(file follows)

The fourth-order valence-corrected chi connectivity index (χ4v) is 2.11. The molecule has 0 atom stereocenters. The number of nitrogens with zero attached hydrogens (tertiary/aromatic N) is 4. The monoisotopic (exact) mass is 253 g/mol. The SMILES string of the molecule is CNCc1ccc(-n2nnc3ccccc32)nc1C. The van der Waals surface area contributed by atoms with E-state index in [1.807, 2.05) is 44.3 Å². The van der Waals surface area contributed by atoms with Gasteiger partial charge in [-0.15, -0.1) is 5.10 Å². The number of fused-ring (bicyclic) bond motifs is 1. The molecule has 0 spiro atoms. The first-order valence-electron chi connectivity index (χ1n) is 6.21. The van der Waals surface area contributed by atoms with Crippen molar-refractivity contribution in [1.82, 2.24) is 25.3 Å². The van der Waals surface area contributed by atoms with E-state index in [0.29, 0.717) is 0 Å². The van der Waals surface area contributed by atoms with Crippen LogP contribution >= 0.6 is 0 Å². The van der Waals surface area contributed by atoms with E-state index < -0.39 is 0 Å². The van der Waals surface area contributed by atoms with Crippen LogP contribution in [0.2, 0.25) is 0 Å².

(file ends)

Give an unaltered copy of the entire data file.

The fourth-order valence-corrected chi connectivity index (χ4v) is 2.11. The molecule has 0 atom stereocenters. The number of nitrogens with zero attached hydrogens (tertiary/aromatic N) is 4. The monoisotopic (exact) mass is 253 g/mol. The SMILES string of the molecule is CNCc1ccc(-n2nnc3ccccc32)nc1C. The van der Waals surface area contributed by atoms with E-state index in [1.807, 2.05) is 44.3 Å². The van der Waals surface area contributed by atoms with Gasteiger partial charge in [-0.15, -0.1) is 5.10 Å². The number of fused-ring (bicyclic) bond motifs is 1. The molecule has 0 spiro atoms. The first-order valence-electron chi connectivity index (χ1n) is 6.21. The van der Waals surface area contributed by atoms with Crippen molar-refractivity contribution in [1.82, 2.24) is 25.3 Å². The van der Waals surface area contributed by atoms with E-state index in [0.29, 0.717) is 0 Å². The van der Waals surface area contributed by atoms with Crippen LogP contribution >= 0.6 is 0 Å². The van der Waals surface area contributed by atoms with E-state index < -0.39 is 0 Å². The van der Waals surface area contributed by atoms with Crippen LogP contribution in [0.2, 0.25) is 0 Å².